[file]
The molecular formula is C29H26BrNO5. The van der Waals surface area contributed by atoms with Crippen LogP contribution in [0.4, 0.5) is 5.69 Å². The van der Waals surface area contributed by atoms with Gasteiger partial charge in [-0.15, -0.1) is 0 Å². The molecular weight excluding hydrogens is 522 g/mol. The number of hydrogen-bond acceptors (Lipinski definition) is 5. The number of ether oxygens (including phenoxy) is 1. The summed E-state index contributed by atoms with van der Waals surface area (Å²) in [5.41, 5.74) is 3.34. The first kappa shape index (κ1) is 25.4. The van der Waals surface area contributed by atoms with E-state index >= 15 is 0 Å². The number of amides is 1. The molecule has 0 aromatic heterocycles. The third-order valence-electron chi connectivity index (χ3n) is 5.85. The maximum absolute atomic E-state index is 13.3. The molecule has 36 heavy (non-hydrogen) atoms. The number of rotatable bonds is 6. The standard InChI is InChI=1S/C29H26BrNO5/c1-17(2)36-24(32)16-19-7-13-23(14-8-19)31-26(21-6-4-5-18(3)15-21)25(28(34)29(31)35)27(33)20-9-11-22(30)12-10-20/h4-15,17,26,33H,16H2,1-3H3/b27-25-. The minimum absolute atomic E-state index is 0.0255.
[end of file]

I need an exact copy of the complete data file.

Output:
The molecular formula is C29H26BrNO5. The van der Waals surface area contributed by atoms with Crippen LogP contribution in [0.4, 0.5) is 5.69 Å². The van der Waals surface area contributed by atoms with Gasteiger partial charge in [-0.15, -0.1) is 0 Å². The molecular weight excluding hydrogens is 522 g/mol. The number of hydrogen-bond acceptors (Lipinski definition) is 5. The number of ether oxygens (including phenoxy) is 1. The summed E-state index contributed by atoms with van der Waals surface area (Å²) in [5.41, 5.74) is 3.34. The first kappa shape index (κ1) is 25.4. The van der Waals surface area contributed by atoms with E-state index >= 15 is 0 Å². The number of amides is 1. The molecule has 0 aromatic heterocycles. The third-order valence-electron chi connectivity index (χ3n) is 5.85. The maximum absolute atomic E-state index is 13.3. The molecule has 36 heavy (non-hydrogen) atoms. The number of rotatable bonds is 6. The standard InChI is InChI=1S/C29H26BrNO5/c1-17(2)36-24(32)16-19-7-13-23(14-8-19)31-26(21-6-4-5-18(3)15-21)25(28(34)29(31)35)27(33)20-9-11-22(30)12-10-20/h4-15,17,26,33H,16H2,1-3H3/b27-25-. The minimum absolute atomic E-state index is 0.0255.